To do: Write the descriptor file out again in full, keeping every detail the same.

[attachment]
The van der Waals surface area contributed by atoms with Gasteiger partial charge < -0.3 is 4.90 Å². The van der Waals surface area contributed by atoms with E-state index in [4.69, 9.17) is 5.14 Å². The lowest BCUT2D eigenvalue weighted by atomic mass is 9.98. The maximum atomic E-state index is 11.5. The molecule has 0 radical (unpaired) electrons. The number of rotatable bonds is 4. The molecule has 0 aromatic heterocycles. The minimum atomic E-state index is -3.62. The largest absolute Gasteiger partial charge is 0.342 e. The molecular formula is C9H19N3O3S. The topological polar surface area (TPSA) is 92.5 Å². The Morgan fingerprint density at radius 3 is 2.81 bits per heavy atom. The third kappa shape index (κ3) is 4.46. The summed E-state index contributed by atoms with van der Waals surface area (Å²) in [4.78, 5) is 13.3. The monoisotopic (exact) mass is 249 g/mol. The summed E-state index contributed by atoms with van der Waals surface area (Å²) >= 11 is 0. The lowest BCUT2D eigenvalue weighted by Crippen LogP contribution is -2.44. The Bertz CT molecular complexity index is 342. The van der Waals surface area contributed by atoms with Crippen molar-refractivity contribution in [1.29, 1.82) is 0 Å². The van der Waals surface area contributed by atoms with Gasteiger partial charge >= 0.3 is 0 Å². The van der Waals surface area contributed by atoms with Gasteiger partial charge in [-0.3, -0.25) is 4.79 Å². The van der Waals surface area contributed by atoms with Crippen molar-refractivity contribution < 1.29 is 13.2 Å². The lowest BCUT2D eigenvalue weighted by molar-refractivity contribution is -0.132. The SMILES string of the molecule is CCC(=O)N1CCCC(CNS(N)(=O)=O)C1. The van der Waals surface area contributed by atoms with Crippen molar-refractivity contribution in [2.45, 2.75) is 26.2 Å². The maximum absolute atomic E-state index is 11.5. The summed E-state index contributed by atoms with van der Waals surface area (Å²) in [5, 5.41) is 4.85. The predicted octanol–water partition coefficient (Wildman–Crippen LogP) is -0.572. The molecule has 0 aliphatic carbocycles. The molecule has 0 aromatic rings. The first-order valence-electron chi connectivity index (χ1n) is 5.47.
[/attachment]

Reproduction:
The van der Waals surface area contributed by atoms with Gasteiger partial charge < -0.3 is 4.90 Å². The van der Waals surface area contributed by atoms with E-state index in [4.69, 9.17) is 5.14 Å². The lowest BCUT2D eigenvalue weighted by atomic mass is 9.98. The maximum atomic E-state index is 11.5. The molecule has 0 radical (unpaired) electrons. The number of rotatable bonds is 4. The molecule has 0 aromatic heterocycles. The minimum atomic E-state index is -3.62. The largest absolute Gasteiger partial charge is 0.342 e. The molecular formula is C9H19N3O3S. The topological polar surface area (TPSA) is 92.5 Å². The Morgan fingerprint density at radius 3 is 2.81 bits per heavy atom. The third kappa shape index (κ3) is 4.46. The summed E-state index contributed by atoms with van der Waals surface area (Å²) in [4.78, 5) is 13.3. The monoisotopic (exact) mass is 249 g/mol. The summed E-state index contributed by atoms with van der Waals surface area (Å²) >= 11 is 0. The lowest BCUT2D eigenvalue weighted by Crippen LogP contribution is -2.44. The Bertz CT molecular complexity index is 342. The van der Waals surface area contributed by atoms with Crippen molar-refractivity contribution in [1.29, 1.82) is 0 Å². The van der Waals surface area contributed by atoms with Gasteiger partial charge >= 0.3 is 0 Å². The van der Waals surface area contributed by atoms with Gasteiger partial charge in [-0.3, -0.25) is 4.79 Å². The van der Waals surface area contributed by atoms with Crippen molar-refractivity contribution < 1.29 is 13.2 Å². The lowest BCUT2D eigenvalue weighted by molar-refractivity contribution is -0.132. The SMILES string of the molecule is CCC(=O)N1CCCC(CNS(N)(=O)=O)C1. The van der Waals surface area contributed by atoms with Crippen molar-refractivity contribution in [2.45, 2.75) is 26.2 Å². The maximum absolute atomic E-state index is 11.5. The summed E-state index contributed by atoms with van der Waals surface area (Å²) in [5, 5.41) is 4.85. The predicted octanol–water partition coefficient (Wildman–Crippen LogP) is -0.572. The molecule has 0 aliphatic carbocycles. The molecule has 0 aromatic rings. The first-order valence-electron chi connectivity index (χ1n) is 5.47.